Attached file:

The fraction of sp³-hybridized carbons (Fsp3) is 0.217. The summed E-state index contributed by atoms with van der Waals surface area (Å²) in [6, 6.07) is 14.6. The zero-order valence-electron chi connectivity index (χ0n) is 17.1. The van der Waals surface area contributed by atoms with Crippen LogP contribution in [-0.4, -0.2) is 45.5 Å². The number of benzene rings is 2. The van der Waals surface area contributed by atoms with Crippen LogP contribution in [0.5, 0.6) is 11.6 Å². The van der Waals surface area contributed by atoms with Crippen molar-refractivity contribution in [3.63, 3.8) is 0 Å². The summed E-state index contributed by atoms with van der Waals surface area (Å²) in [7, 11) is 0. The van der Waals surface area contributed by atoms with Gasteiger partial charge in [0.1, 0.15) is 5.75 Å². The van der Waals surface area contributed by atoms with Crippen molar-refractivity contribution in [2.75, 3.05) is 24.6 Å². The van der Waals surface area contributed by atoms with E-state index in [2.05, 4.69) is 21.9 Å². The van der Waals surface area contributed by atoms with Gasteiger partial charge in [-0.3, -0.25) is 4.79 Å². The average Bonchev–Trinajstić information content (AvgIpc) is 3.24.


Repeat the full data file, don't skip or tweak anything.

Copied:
The fraction of sp³-hybridized carbons (Fsp3) is 0.217. The summed E-state index contributed by atoms with van der Waals surface area (Å²) in [6, 6.07) is 14.6. The zero-order valence-electron chi connectivity index (χ0n) is 17.1. The van der Waals surface area contributed by atoms with Crippen LogP contribution in [-0.4, -0.2) is 45.5 Å². The number of benzene rings is 2. The van der Waals surface area contributed by atoms with Crippen LogP contribution in [0.5, 0.6) is 11.6 Å². The van der Waals surface area contributed by atoms with Crippen molar-refractivity contribution in [3.63, 3.8) is 0 Å². The summed E-state index contributed by atoms with van der Waals surface area (Å²) in [7, 11) is 0. The van der Waals surface area contributed by atoms with Gasteiger partial charge in [0.1, 0.15) is 5.75 Å². The van der Waals surface area contributed by atoms with Crippen molar-refractivity contribution in [2.75, 3.05) is 24.6 Å². The van der Waals surface area contributed by atoms with E-state index in [2.05, 4.69) is 21.9 Å². The van der Waals surface area contributed by atoms with Gasteiger partial charge in [-0.3, -0.25) is 4.79 Å². The average Bonchev–Trinajstić information content (AvgIpc) is 3.24.